Northeastern Section (45th Annual) and Southeastern Section (59th Annual) Joint Meeting (13-16 March 2010)

Paper No. 2
Presentation Time: 1:30 PM-4:15 PM


DORSCH, Al, Shenango Area School District, 2550 Ellwood Rd, New Castle, PA 16101, FURMAN, Tanya, Department of Geosciences, Pennsylvania State University, 333 Deike Building, University Park, PA 16802 and GUERTIN, Laura A., Earth Science, Penn State Brandywine, 25 Yearsley Mill Road, Media, PA 19063,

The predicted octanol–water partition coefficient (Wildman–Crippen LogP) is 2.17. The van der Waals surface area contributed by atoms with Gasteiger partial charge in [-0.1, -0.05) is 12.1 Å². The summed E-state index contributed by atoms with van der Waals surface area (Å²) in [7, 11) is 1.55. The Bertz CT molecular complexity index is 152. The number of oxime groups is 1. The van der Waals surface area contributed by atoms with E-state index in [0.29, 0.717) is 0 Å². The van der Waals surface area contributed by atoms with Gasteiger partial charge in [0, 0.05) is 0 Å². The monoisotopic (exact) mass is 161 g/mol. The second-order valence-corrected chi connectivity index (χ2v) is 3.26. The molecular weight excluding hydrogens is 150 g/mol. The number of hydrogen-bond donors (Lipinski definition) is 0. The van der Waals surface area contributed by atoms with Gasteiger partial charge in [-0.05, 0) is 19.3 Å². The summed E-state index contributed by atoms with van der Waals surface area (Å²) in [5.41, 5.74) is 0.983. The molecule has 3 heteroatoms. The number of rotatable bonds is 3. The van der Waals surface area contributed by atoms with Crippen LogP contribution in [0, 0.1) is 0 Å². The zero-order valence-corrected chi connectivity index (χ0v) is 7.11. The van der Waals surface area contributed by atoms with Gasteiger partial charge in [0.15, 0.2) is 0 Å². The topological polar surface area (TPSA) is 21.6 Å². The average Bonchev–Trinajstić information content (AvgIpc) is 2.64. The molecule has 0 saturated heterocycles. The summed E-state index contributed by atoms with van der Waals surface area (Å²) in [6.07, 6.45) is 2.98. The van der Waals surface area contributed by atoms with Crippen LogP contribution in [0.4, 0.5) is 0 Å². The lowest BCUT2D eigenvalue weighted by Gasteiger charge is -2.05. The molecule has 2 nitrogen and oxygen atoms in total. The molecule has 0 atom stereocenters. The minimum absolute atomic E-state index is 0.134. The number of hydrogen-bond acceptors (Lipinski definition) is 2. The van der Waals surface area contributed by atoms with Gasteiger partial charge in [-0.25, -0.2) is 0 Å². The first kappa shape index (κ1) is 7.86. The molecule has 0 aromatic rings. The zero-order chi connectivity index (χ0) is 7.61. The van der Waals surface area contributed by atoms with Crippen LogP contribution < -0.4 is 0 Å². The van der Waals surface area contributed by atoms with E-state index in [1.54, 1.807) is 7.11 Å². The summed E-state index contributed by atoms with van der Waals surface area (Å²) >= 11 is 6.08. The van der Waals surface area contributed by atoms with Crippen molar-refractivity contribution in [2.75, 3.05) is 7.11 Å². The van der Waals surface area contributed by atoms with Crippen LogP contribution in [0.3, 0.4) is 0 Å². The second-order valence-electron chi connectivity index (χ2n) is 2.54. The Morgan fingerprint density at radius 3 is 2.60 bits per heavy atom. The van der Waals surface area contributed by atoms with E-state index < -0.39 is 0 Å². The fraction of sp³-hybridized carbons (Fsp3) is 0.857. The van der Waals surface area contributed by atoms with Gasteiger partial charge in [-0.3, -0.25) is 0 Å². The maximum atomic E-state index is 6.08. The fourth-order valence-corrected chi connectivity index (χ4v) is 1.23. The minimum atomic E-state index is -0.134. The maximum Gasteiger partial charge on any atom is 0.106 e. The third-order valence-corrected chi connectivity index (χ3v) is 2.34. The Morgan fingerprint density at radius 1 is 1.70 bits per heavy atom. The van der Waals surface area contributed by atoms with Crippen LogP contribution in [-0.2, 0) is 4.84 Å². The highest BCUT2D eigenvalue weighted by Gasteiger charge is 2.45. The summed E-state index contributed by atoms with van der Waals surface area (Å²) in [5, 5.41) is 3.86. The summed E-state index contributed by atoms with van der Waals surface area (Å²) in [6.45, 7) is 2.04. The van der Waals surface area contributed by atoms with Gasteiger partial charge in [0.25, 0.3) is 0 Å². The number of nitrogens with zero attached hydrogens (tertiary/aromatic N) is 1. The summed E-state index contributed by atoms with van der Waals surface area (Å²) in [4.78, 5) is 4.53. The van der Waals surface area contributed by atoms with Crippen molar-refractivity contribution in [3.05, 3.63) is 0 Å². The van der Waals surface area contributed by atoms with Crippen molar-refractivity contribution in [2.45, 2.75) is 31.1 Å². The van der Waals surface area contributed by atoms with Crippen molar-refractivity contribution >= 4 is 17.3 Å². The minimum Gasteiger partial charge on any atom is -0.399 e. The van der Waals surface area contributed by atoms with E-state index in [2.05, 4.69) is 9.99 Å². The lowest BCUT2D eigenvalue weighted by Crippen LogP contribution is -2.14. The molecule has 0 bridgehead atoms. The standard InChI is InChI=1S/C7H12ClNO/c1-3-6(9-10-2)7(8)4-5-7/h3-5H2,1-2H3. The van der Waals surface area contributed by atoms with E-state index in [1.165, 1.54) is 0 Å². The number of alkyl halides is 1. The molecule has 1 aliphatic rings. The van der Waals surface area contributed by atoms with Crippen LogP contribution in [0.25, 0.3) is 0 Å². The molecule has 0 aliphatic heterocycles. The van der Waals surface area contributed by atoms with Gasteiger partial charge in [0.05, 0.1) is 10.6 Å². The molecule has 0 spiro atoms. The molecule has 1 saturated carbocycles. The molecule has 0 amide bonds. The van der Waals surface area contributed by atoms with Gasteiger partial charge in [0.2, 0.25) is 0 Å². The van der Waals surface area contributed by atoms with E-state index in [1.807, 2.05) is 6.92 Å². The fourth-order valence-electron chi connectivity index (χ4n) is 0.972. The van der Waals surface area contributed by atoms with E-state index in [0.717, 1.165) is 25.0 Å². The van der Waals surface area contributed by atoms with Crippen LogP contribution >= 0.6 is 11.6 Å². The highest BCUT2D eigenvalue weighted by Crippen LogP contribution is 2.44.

The study of climate change is important for middle school students, not only for the scientific content but also for its connections to human activities. Students polled annually from 2004-2008 demonstrated a clear deficit in their understanding of climate change. Most students understood the term global warming but there was widespread confusion as to the causal relationship between human activity and climate change. There was great confusion about the negligible role of ozone depletion in climate change; a majority of students thought that ozone depletion and global warming were the same phenomenon. In keeping with our Earth Systems focus, we sought a more scientific and thoughtful approach than that of traditional textbooks, which do not adequately address this issue from either scientific or societal perspectives. The recognition that humans can disrupt one of Earth’s major systems is essential for our survival and merits the best of teaching strategies. To engage students in learning about climate change and provide them ownership over their learning we introduced a differentiated instructional approach. Students chose to work as individuals or in teams on one of five projects connected with climate change. Project choices involve adult roles for the students, as employees of the Environmental Protection Agency or NOAA, as print/TV journalists in the year 2110, or as scientific researchers in the area of climate change. The classroom experience was very positive: students displayed some of the greatest creativity and responsibility that the lead author has seen in 14 years of teaching. An unexpected but welcome impact was the community learning, as students engaged their families in the projects for acting, recording newscasts and assisting in research. Feedback from parents was generally positive, although some are resistant to the idea of global warming as a scientific reality. When resistance surfaced regarding the validity of climate change, we explained that this activity was a research project and students were to seek scientific data, not to justify what one thinks may be the truth. This emphasis on research was new to the students, and is an important aspect of the project. With this differentiated approach, the instructor saw a marked improvement in student content knowledge and enthusiasm for learning.